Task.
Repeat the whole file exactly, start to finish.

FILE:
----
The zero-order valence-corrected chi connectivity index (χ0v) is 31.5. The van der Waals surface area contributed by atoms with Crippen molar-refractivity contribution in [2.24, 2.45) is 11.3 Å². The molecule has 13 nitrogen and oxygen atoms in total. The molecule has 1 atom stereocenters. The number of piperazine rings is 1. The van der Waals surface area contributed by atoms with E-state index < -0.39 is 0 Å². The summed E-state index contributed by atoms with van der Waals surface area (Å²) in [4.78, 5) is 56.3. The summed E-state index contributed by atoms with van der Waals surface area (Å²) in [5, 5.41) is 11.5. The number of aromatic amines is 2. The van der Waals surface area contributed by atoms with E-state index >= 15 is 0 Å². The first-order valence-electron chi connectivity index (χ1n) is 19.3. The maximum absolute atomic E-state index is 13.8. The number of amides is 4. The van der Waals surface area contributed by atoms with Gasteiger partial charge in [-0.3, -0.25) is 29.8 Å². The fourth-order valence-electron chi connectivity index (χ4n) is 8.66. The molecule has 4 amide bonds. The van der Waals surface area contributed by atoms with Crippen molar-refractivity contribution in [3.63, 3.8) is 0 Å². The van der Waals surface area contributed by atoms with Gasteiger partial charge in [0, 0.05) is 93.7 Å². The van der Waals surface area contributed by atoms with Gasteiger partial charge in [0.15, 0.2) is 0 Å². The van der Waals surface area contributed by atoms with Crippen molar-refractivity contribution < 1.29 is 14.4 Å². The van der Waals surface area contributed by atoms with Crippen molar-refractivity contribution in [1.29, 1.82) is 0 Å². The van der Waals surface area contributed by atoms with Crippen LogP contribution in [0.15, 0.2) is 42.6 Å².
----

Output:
The zero-order valence-corrected chi connectivity index (χ0v) is 31.5. The van der Waals surface area contributed by atoms with Crippen molar-refractivity contribution in [2.24, 2.45) is 11.3 Å². The molecule has 13 nitrogen and oxygen atoms in total. The molecule has 1 atom stereocenters. The number of piperazine rings is 1. The van der Waals surface area contributed by atoms with E-state index < -0.39 is 0 Å². The summed E-state index contributed by atoms with van der Waals surface area (Å²) in [4.78, 5) is 56.3. The summed E-state index contributed by atoms with van der Waals surface area (Å²) in [5, 5.41) is 11.5. The number of aromatic amines is 2. The van der Waals surface area contributed by atoms with E-state index >= 15 is 0 Å². The first-order valence-electron chi connectivity index (χ1n) is 19.3. The maximum absolute atomic E-state index is 13.8. The number of amides is 4. The van der Waals surface area contributed by atoms with Gasteiger partial charge in [-0.3, -0.25) is 29.8 Å². The fourth-order valence-electron chi connectivity index (χ4n) is 8.66. The molecule has 4 amide bonds. The van der Waals surface area contributed by atoms with Crippen molar-refractivity contribution in [3.63, 3.8) is 0 Å². The van der Waals surface area contributed by atoms with Gasteiger partial charge in [0, 0.05) is 93.7 Å². The van der Waals surface area contributed by atoms with Gasteiger partial charge in [0.15, 0.2) is 0 Å². The van der Waals surface area contributed by atoms with Crippen molar-refractivity contribution < 1.29 is 14.4 Å². The van der Waals surface area contributed by atoms with Crippen molar-refractivity contribution in [1.29, 1.82) is 0 Å². The van der Waals surface area contributed by atoms with Crippen LogP contribution in [0.15, 0.2) is 42.6 Å².